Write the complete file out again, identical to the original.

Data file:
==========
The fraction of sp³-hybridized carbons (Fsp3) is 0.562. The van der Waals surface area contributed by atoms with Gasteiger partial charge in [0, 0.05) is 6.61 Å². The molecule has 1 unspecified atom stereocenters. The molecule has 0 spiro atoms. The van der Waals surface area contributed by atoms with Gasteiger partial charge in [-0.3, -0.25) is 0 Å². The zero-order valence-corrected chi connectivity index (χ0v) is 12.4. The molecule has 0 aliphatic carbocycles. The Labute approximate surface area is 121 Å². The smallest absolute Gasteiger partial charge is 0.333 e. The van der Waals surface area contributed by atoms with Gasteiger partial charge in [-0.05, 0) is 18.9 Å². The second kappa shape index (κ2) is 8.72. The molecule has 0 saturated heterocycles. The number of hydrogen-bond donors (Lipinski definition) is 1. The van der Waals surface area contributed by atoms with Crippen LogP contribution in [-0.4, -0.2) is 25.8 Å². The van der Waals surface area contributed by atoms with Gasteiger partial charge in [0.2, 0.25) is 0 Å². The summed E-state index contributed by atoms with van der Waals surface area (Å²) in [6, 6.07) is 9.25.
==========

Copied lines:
The fraction of sp³-hybridized carbons (Fsp3) is 0.562. The van der Waals surface area contributed by atoms with Gasteiger partial charge in [0, 0.05) is 6.61 Å². The molecule has 1 unspecified atom stereocenters. The molecule has 0 spiro atoms. The van der Waals surface area contributed by atoms with Gasteiger partial charge in [-0.3, -0.25) is 0 Å². The zero-order valence-corrected chi connectivity index (χ0v) is 12.4. The molecule has 0 aliphatic carbocycles. The Labute approximate surface area is 121 Å². The smallest absolute Gasteiger partial charge is 0.333 e. The van der Waals surface area contributed by atoms with Gasteiger partial charge in [-0.05, 0) is 18.9 Å². The second kappa shape index (κ2) is 8.72. The molecule has 0 saturated heterocycles. The number of hydrogen-bond donors (Lipinski definition) is 1. The van der Waals surface area contributed by atoms with Crippen LogP contribution in [-0.4, -0.2) is 25.8 Å². The van der Waals surface area contributed by atoms with Gasteiger partial charge in [0.2, 0.25) is 0 Å². The summed E-state index contributed by atoms with van der Waals surface area (Å²) in [6, 6.07) is 9.25.